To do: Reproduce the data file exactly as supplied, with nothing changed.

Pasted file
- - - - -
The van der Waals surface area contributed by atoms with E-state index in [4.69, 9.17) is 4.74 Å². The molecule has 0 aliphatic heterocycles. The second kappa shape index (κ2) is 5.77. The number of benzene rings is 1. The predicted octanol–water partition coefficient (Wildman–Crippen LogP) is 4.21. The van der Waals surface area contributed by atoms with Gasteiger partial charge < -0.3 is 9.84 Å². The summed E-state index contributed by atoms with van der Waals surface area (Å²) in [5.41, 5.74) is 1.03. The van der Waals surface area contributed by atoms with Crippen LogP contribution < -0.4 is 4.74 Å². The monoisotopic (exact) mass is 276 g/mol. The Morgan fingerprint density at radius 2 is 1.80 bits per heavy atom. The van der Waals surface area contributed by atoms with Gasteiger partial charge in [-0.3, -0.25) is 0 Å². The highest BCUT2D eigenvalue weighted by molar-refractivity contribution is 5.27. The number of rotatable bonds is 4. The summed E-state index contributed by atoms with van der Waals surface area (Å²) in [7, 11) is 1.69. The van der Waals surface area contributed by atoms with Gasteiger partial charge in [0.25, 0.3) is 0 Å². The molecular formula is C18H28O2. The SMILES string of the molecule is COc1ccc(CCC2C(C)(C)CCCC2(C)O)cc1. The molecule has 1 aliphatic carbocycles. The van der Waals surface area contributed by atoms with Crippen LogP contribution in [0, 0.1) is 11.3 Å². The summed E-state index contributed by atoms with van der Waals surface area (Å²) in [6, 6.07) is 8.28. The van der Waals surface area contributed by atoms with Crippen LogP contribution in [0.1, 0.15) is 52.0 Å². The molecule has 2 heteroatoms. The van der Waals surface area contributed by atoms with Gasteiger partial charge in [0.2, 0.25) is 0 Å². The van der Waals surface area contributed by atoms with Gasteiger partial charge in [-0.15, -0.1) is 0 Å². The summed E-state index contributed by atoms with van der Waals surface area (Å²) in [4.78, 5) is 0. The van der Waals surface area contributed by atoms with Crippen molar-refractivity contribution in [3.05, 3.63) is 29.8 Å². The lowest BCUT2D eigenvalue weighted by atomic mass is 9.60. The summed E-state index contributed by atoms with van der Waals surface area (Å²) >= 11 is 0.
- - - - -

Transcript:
The van der Waals surface area contributed by atoms with E-state index in [4.69, 9.17) is 4.74 Å². The molecule has 0 aliphatic heterocycles. The second kappa shape index (κ2) is 5.77. The number of benzene rings is 1. The predicted octanol–water partition coefficient (Wildman–Crippen LogP) is 4.21. The van der Waals surface area contributed by atoms with Gasteiger partial charge < -0.3 is 9.84 Å². The summed E-state index contributed by atoms with van der Waals surface area (Å²) in [5.41, 5.74) is 1.03. The van der Waals surface area contributed by atoms with Crippen LogP contribution < -0.4 is 4.74 Å². The monoisotopic (exact) mass is 276 g/mol. The Morgan fingerprint density at radius 2 is 1.80 bits per heavy atom. The van der Waals surface area contributed by atoms with Gasteiger partial charge in [-0.3, -0.25) is 0 Å². The highest BCUT2D eigenvalue weighted by molar-refractivity contribution is 5.27. The number of rotatable bonds is 4. The summed E-state index contributed by atoms with van der Waals surface area (Å²) in [7, 11) is 1.69. The van der Waals surface area contributed by atoms with Gasteiger partial charge in [0.25, 0.3) is 0 Å². The molecular formula is C18H28O2. The SMILES string of the molecule is COc1ccc(CCC2C(C)(C)CCCC2(C)O)cc1. The molecule has 1 aliphatic carbocycles. The van der Waals surface area contributed by atoms with Crippen LogP contribution in [0, 0.1) is 11.3 Å². The summed E-state index contributed by atoms with van der Waals surface area (Å²) in [6, 6.07) is 8.28. The van der Waals surface area contributed by atoms with Crippen LogP contribution in [0.1, 0.15) is 52.0 Å². The molecule has 2 heteroatoms. The van der Waals surface area contributed by atoms with Gasteiger partial charge in [0.2, 0.25) is 0 Å². The van der Waals surface area contributed by atoms with Gasteiger partial charge in [-0.15, -0.1) is 0 Å². The summed E-state index contributed by atoms with van der Waals surface area (Å²) in [4.78, 5) is 0. The van der Waals surface area contributed by atoms with Crippen molar-refractivity contribution in [3.05, 3.63) is 29.8 Å². The lowest BCUT2D eigenvalue weighted by atomic mass is 9.60. The summed E-state index contributed by atoms with van der Waals surface area (Å²) >= 11 is 0.